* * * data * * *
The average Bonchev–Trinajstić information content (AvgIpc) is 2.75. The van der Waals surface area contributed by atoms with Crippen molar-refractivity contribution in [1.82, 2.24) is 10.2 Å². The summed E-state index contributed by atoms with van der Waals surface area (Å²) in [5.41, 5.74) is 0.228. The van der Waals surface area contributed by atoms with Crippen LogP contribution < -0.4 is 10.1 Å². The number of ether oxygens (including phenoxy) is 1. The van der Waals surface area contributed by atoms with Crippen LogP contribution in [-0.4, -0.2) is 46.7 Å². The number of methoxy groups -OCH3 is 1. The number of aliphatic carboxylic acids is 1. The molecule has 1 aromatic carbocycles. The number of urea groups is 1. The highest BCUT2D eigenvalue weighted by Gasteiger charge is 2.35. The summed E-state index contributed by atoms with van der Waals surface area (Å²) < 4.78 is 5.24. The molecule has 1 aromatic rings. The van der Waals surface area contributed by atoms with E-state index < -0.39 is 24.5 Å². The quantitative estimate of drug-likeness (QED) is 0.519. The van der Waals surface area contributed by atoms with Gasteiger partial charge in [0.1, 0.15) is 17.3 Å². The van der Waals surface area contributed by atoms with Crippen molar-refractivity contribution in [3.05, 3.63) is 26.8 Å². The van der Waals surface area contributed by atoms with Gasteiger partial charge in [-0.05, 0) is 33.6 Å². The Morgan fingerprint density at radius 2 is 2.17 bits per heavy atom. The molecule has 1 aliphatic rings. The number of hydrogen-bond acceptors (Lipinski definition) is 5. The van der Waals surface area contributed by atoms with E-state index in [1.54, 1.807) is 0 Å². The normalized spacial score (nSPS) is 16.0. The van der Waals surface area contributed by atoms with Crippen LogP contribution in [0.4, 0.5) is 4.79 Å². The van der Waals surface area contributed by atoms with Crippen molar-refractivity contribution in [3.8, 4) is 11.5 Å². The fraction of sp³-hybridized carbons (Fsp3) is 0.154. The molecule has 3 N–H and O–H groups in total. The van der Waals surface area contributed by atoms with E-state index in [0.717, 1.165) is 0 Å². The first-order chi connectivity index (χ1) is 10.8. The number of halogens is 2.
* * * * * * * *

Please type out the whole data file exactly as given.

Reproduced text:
The average Bonchev–Trinajstić information content (AvgIpc) is 2.75. The van der Waals surface area contributed by atoms with Crippen molar-refractivity contribution in [1.82, 2.24) is 10.2 Å². The summed E-state index contributed by atoms with van der Waals surface area (Å²) in [5.41, 5.74) is 0.228. The van der Waals surface area contributed by atoms with Crippen LogP contribution < -0.4 is 10.1 Å². The number of ether oxygens (including phenoxy) is 1. The van der Waals surface area contributed by atoms with Crippen LogP contribution in [-0.4, -0.2) is 46.7 Å². The number of methoxy groups -OCH3 is 1. The number of aliphatic carboxylic acids is 1. The molecule has 1 aromatic carbocycles. The number of urea groups is 1. The highest BCUT2D eigenvalue weighted by Gasteiger charge is 2.35. The summed E-state index contributed by atoms with van der Waals surface area (Å²) < 4.78 is 5.24. The molecule has 1 aromatic rings. The van der Waals surface area contributed by atoms with E-state index < -0.39 is 24.5 Å². The quantitative estimate of drug-likeness (QED) is 0.519. The van der Waals surface area contributed by atoms with Gasteiger partial charge in [0.1, 0.15) is 17.3 Å². The van der Waals surface area contributed by atoms with Crippen molar-refractivity contribution in [3.05, 3.63) is 26.8 Å². The van der Waals surface area contributed by atoms with Gasteiger partial charge in [-0.05, 0) is 33.6 Å². The Morgan fingerprint density at radius 2 is 2.17 bits per heavy atom. The molecule has 1 aliphatic rings. The number of hydrogen-bond acceptors (Lipinski definition) is 5. The van der Waals surface area contributed by atoms with E-state index in [1.54, 1.807) is 0 Å². The normalized spacial score (nSPS) is 16.0. The van der Waals surface area contributed by atoms with Crippen LogP contribution in [0.4, 0.5) is 4.79 Å². The van der Waals surface area contributed by atoms with Crippen molar-refractivity contribution in [3.8, 4) is 11.5 Å². The fraction of sp³-hybridized carbons (Fsp3) is 0.154. The molecule has 3 N–H and O–H groups in total. The van der Waals surface area contributed by atoms with E-state index in [0.717, 1.165) is 0 Å². The first-order chi connectivity index (χ1) is 10.8. The number of halogens is 2.